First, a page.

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Childhood memories are vivid, almost indescribable in their detail, and impossible to forget. A Christmas memory I have is that of a black velvet dress  a family friend gave to me for my seventh Christmas.
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Preparing for the Tormentas

Submitted by on August 10, 2009 – 5:00 am2 Comments
tormentaThere’s something terrifying about tormentas, something that as a child sent me hiding into my closet, clutching my osito.
But as I’ve grown up, I’ve also grown to love the way the air smells before a storm, the way the leaves start blowing inside out, the rolling in of the dark clouds.  The accumulation of signs suffusing the air with a sort of adrenaline.
There have been times in my life where tormentas of one kind or another caught me unaware.  Where I didn’t see them coming because, though there were signs, I thought I was sheltered enough to not be paying attention.  That’s why now, I go outdoors a veces right before a storm to meditate and really tune into what’s going on around me.  The literal tormentas help me with the metaphorical ones.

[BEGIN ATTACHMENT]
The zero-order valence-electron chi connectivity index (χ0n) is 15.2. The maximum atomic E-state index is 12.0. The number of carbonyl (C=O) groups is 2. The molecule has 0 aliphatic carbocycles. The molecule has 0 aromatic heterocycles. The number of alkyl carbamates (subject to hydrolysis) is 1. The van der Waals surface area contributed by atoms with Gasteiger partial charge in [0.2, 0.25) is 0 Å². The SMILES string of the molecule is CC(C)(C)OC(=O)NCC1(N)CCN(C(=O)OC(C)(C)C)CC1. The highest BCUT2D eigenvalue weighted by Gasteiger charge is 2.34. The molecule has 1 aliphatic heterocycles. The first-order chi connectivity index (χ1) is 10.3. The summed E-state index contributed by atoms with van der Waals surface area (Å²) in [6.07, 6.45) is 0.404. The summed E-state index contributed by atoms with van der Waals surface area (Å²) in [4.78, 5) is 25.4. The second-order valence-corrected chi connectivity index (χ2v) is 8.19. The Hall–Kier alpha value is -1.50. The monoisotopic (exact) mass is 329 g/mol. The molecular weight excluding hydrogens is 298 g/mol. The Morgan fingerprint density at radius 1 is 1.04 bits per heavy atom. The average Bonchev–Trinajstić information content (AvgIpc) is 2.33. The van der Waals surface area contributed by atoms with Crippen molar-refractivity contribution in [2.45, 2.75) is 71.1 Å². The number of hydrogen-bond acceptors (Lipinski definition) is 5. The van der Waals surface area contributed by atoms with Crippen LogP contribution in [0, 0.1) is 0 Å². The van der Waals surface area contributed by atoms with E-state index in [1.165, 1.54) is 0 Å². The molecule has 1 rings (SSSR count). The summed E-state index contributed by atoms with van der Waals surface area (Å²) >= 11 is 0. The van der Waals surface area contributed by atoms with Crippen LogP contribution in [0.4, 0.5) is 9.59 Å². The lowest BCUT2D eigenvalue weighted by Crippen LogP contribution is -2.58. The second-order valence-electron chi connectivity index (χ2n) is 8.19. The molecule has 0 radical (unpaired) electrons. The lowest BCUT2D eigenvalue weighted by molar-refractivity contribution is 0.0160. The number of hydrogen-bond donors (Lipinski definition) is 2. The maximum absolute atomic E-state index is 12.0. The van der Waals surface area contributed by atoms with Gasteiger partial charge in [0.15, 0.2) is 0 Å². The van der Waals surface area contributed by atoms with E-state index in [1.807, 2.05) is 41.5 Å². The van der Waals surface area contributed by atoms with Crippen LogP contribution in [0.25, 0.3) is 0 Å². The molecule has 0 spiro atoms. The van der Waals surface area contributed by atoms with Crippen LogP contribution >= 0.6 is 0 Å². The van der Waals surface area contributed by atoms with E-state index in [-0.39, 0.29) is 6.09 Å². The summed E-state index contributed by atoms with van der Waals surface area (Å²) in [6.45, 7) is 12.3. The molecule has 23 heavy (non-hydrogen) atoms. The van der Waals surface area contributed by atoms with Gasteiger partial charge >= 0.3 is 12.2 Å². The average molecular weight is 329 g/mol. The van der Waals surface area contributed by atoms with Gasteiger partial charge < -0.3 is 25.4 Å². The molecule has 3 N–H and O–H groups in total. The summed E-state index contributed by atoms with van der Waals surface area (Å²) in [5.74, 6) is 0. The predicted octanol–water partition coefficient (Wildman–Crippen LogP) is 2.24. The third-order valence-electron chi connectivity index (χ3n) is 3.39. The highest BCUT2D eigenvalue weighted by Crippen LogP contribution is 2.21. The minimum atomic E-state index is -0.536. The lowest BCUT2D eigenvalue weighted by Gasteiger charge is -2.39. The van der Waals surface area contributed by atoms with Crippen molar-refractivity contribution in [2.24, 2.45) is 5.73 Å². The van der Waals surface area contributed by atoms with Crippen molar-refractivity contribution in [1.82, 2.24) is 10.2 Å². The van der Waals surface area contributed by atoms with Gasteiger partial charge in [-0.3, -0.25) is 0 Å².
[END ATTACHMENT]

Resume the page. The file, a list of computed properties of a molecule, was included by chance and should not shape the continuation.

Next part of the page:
This week, spend a few minutes outside during a time when the weather is changing; let some more instinctive, primal side of yourself  wake up, so that, even when you go back inside, you’re paying more attentiion.  So that, when tormentas may come, you have some sense telling you whether to stay put or take cover.
*photo by bdebaca
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2 Comments »

  • Monica says:

    I never used to be scared of storms until 5 years ago when I survived a tornado that destroyed half my house. My daughter was 3 months old. Since then I immediately feel the tightening in my shoulders when a storm starts to blow through and I have to work hard not to pass on this fear to my kids.
    But before this, I often felt as you do and enjoyed the sizzle in the air that often came right before the storm arrived, when the breeze blew the trees and that greenish gray light made everything around me pop.
    Thanks for the food for thought.

  • Catherine says:

    In Miami, when a big hurricane is about to hit, the city goes crazy. The lines to the gas stations are mile-long. Paying for groceries can take up to an hour (not even playing.) Supplies at store fly. And all this because of a certain Hurricane Andrew. I remember my mom keeping her calm perfectly through the tumultuous ’92 storm. Thanks for the post. :)

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